Following along the white deserted way,
A country company long dispersed asunder:
When now already the sun, in pale display
Standing by Paul's high dome, spread forth below
His sparkling beams, and awoke the stir of the day.
For now doors open, and war is waged with the snow;
And trains of sombre men, past tale of number,
Tread long brown paths, as toward their toil they go:
But even for them awhile no cares encumber
Their minds diverted; the daily word is unspoken,
The daily thoughts of labour and sorrow slumber
At the sight of the beauty that greets them, for the charm they have broken.
I guess it's all a matter of in the eyes of the beholder!

Happy Groundhog Day!

Happy Groundhog Day!

It was reported from Punxsutawney, Pa. this morning that
(AP picture)

The world's most famous groundhog saw his shadow Monday morning, predicting this already long winter will last for six more weeks.
Punxsutawney Phil emerged just after dawn in front of an estimated 13,000 witnesses, many dressed in black-and-gold to celebrate the Pittsburgh Steelers' Super Bowl victory the night before.
Well, Punxsutawney Phil is not the only one though (may be in Pennsylvania). Let's see, there are, according to Ingrid Peritz of Globalmail:
Wiarton Willie of Ontario, Canada,;
Buckeye Chuck of Marion, Ohio,
General Beauregard Lee of Yellow Rivwe Game Ranch, Georgia;
Shubenacadie Sam of Shubenacadie Provincial Wildlife Park, Nova Scotia,; and
Balzac Billy of Balzac, eight kilometres north of Calgary.
Today they have all seen their shadow today, so there will be six more weeks of winter. (May be they are equally or even more accurate than the Accuweather meteorologists.)

Sunday, February 01, 2009

May be or may be not, that is the question!

A paper published in the latest Geophysical Research Letters is making news. Here's the public available abstract:
On 23 June 2008, a fishing boat with 20 crewmembers onboard sank in reportedly moderate sea-state conditions in the Kuroshio Extension region east of Japan. To determine the sea state at the time of the incident, we conducted a hindcast wave simulation, as realistically as possible, using an improved third-generation wave model driven by wind and current reanalysis products. Our results indicated that at the time of the accident, the wave steepness increased and the spectral peakedness narrowed, creating a sea state favorable for freak wave occurrence due to quasi-resonance. Detailed analyses of the spectral evolution revealed that nonlinear coupling of swell and windsea waves was the key to generating the narrow spectrum. Under the influence of rising wind speed, the swell system grew exponentially at the expense of the windsea energy, and the bimodal crossing sea state transformed into a freakish unimodal sea.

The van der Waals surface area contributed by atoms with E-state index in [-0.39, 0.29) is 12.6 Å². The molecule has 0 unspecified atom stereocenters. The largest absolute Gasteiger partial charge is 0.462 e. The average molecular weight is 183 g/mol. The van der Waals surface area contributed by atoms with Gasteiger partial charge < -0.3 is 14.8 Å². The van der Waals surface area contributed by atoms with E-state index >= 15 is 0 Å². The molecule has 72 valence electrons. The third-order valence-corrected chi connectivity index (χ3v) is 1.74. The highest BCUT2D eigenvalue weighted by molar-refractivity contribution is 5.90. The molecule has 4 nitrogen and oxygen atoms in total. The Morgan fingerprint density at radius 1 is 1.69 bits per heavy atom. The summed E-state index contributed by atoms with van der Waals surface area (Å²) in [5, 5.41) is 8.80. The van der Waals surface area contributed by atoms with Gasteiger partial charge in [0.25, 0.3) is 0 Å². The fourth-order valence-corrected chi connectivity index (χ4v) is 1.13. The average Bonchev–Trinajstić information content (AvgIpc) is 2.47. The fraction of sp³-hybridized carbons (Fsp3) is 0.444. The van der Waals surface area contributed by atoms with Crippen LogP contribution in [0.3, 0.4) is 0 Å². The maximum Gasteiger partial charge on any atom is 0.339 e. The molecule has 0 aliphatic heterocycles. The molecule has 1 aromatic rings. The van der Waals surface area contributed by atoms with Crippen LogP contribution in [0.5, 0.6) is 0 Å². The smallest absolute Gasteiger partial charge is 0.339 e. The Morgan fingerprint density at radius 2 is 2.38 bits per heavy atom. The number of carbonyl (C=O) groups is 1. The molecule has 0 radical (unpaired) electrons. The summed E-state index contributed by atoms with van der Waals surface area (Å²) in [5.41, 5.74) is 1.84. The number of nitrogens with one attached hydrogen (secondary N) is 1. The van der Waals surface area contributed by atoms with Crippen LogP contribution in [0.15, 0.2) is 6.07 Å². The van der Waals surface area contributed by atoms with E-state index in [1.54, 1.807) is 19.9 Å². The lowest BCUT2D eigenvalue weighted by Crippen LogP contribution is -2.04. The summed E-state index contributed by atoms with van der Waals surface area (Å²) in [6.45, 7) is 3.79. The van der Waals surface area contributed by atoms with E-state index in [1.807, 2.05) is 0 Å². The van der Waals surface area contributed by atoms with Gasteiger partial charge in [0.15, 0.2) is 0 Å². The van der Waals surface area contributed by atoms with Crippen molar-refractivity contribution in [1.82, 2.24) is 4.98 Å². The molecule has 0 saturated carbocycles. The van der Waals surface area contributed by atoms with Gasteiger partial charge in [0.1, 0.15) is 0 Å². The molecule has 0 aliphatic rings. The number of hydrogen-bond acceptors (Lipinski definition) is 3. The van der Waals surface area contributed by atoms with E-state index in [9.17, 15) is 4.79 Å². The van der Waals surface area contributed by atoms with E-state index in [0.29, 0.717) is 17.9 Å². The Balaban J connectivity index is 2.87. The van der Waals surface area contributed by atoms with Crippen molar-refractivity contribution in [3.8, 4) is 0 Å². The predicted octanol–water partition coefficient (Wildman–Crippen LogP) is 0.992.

The news of the lost of the fishing boat did not seem to get around the international circuit and the abstract did not give much details either. Some immediate questions: What was the fate of the crew members? Was there any indication of freaque waves at the time? Was there any actural wave measurement? Since it was reported "moderate sea-state conditions" why the need for a "hindcast wave simulation"? There has never been an even plausible evidence of any connection between wave models and freaque waves, what does it mean by "bimodal crossing sea state transformed into a freakish unimodal sea?"

Nevertheless, Science Daily seems to have impressed and reported this paper with the title: "Freak Waves May Be Sinking Ships Off The Coast of Japan." Or may be not, and all is a question of speculation. In the era of model almighty, any simulation by an "improved 3rd generation" model and added an ingradient of "nonlinear coupling" will be easily becoming media reality. But the mere truth is: we haven't learned anything new yet!


The case of the Japanese fishing vessel, Suwa Maru No. 58, was actually reported in Intrafish of Norway on June 24, 2008 the day after the happening:


Portsmouth, UK, June 24. Fishing vessel Suwa Maru No.58 (135 gt, built 1999) overturned and sank 330 km from the Pacific coast of Chiba prefecture, Japan, on June 23. According to the Coast Guard, the vessel had a crew of 20 and seven were rescued about an hour after the incident. However, four of them died shortly afterwards. The search for the remaining 13 crew continued. Five Japanese patrol vessels and three aircraft were sent to the area, and these were joined by 34 fishing vessels at the accident site. Equipment from the vessel was recovered on June 24, but not her 13 missing crew. Local media reports said the vessel capsized after she was hit by high waves in rough seas.

But the news had not been well circulated.

On February 16, 2009 a new article by Robert Matthews that was appeared in The National of Abu Dhabi in an effort of discussing freaque waves and reporting on Suwa Maru No. 58 and the GRL paper by Tamura et al., however, was tainted with clear factual error when it reported that "a monster of the sea which claimed the ship and all 22 on board."